Maldon, Victoria

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Maldon, view from hill.JPG
View of Maldon from the south west, 2009
Maldon is located in Shire of Mount Alexander
Coordinates 36°59′30″S 144°4′0″E / 36.99167°S 144.06667°E / -36.99167; 144.06667Coordinates: 36°59′30″S 144°4′0″E / 36.99167°S 144.06667°E / -36.99167; 144.06667
Population 1,513 (2016 census)[1]
Established 1853
Postcode(s) 3463
Elevation 320.0 m (1,050 ft)
LGA(s) Shire of Mount Alexander
State electorate(s) Bendigo West, Northern Victoria
Federal Division(s) Bendigo
Mean max temp Mean min temp Annual rainfall
19.6 °C
67 °F
7.5 °C
46 °F
598.9 mm
23.6 in
Chinese incense burner.

Maldon is a town in Victoria, Australia, in the Shire of Mount Alexander local government area. It has been designated "Australia's first notable town" and is notable for its 19th-century appearance, maintained since gold-rush days. At the 2016 census, Maldon had a population of 1,513.[1]


The district where Maldon now stands was first visited by white European colonialists in 1836, during Major Thomas Mitchell's famous Victorian expedition. It was settled soon afterwards by pastoralists, and two sheep runs were established in the area, at the foot of nearby Mount Tarrengower. In December 1853, gold was discovered at Cairn Curran (the name given to one of the sheep runs), and Maldon became a part of the Victorian Gold Rush.[citation needed]

The goldfield which was named "Tarrangower Fields" after Mount Tarrangower (now usually referred to as Tarrengower), immediately attracted numbers of people eager to make their fortunes at the diggings. One month after gold was first discovered, the Chief Commissioner for Goldfields reported 3000 miners had arrived at the diggings. A month after that, a journalist for The Argus reported that the road from Castlemaine to Maldon was lined with the shops of people hoping to make a living of their own from the miners:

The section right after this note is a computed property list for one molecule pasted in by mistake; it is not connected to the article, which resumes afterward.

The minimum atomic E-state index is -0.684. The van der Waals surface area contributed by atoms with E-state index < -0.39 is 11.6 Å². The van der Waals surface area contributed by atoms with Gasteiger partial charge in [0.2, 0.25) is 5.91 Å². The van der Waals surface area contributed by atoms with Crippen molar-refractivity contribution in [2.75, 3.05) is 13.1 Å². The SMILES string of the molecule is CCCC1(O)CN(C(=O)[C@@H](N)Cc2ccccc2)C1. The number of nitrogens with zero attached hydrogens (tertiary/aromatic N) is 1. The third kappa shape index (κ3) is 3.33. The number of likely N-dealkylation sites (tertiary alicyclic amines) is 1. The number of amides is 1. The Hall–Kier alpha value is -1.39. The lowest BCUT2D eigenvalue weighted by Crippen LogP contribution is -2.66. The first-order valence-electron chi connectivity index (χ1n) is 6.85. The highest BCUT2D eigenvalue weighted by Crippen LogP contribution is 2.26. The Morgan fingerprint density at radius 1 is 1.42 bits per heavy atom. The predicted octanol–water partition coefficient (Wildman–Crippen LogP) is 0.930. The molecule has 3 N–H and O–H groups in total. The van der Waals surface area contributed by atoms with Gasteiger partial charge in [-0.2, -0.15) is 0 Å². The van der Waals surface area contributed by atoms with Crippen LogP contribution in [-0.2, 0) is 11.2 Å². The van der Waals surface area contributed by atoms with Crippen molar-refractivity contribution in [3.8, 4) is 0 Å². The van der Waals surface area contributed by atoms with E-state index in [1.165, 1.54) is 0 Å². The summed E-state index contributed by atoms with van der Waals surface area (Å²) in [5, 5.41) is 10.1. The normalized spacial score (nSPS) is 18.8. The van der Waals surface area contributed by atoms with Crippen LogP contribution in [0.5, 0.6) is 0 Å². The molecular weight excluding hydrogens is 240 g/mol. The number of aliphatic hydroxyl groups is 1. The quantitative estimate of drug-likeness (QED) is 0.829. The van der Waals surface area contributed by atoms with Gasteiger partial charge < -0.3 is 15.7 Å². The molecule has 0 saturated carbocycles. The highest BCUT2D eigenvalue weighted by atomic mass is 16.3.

The road follows up the course of Long Gully, where the diggings were first opened, for a couple of miles, and is lined on either side by an almost continuous row of stores, refreshment tents, eating houses, doctors' tents, apothecaries' shops, and, in fact, shops of every description.[2]

The same report noted that the goldfield's population had already grown to 18,000, though only about 1000 had taken out mining licences.[citation needed]

Maldon in 1904, seen from the south-west

In 1856 the Victorian government arranged for the settlement to become a town, which was named Maldon. The post office had opened on 14 March 1854.[3] The towns street plan is irregular and unlike more orderly subdivisions which relied on a gridiron pattern.[citation needed]